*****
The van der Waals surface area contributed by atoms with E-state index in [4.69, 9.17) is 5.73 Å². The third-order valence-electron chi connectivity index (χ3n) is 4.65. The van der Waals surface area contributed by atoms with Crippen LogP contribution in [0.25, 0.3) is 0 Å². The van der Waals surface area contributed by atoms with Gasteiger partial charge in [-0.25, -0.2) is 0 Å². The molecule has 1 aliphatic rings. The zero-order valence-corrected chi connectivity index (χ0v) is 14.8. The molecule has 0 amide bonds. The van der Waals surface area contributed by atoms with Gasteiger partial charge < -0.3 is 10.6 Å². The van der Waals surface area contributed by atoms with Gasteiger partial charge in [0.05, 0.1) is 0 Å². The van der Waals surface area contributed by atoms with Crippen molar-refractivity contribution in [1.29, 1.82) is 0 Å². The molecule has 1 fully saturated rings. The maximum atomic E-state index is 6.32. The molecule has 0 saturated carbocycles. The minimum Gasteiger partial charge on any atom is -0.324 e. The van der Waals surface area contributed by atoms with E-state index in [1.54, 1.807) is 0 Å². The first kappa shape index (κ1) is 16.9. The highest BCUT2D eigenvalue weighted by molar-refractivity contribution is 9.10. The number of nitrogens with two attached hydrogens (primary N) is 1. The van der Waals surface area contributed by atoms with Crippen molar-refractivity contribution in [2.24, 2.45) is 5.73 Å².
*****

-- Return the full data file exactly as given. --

The van der Waals surface area contributed by atoms with E-state index in [4.69, 9.17) is 5.73 Å². The third-order valence-electron chi connectivity index (χ3n) is 4.65. The van der Waals surface area contributed by atoms with Crippen LogP contribution in [0.25, 0.3) is 0 Å². The van der Waals surface area contributed by atoms with Gasteiger partial charge in [-0.25, -0.2) is 0 Å². The molecule has 1 aliphatic rings. The zero-order valence-corrected chi connectivity index (χ0v) is 14.8. The molecule has 0 amide bonds. The van der Waals surface area contributed by atoms with Gasteiger partial charge < -0.3 is 10.6 Å². The van der Waals surface area contributed by atoms with Gasteiger partial charge in [0.05, 0.1) is 0 Å². The van der Waals surface area contributed by atoms with Crippen molar-refractivity contribution in [1.29, 1.82) is 0 Å². The molecule has 1 fully saturated rings. The maximum atomic E-state index is 6.32. The molecule has 0 saturated carbocycles. The minimum Gasteiger partial charge on any atom is -0.324 e. The van der Waals surface area contributed by atoms with E-state index in [1.54, 1.807) is 0 Å². The first kappa shape index (κ1) is 16.9. The highest BCUT2D eigenvalue weighted by molar-refractivity contribution is 9.10. The number of nitrogens with two attached hydrogens (primary N) is 1. The van der Waals surface area contributed by atoms with Crippen molar-refractivity contribution in [2.24, 2.45) is 5.73 Å².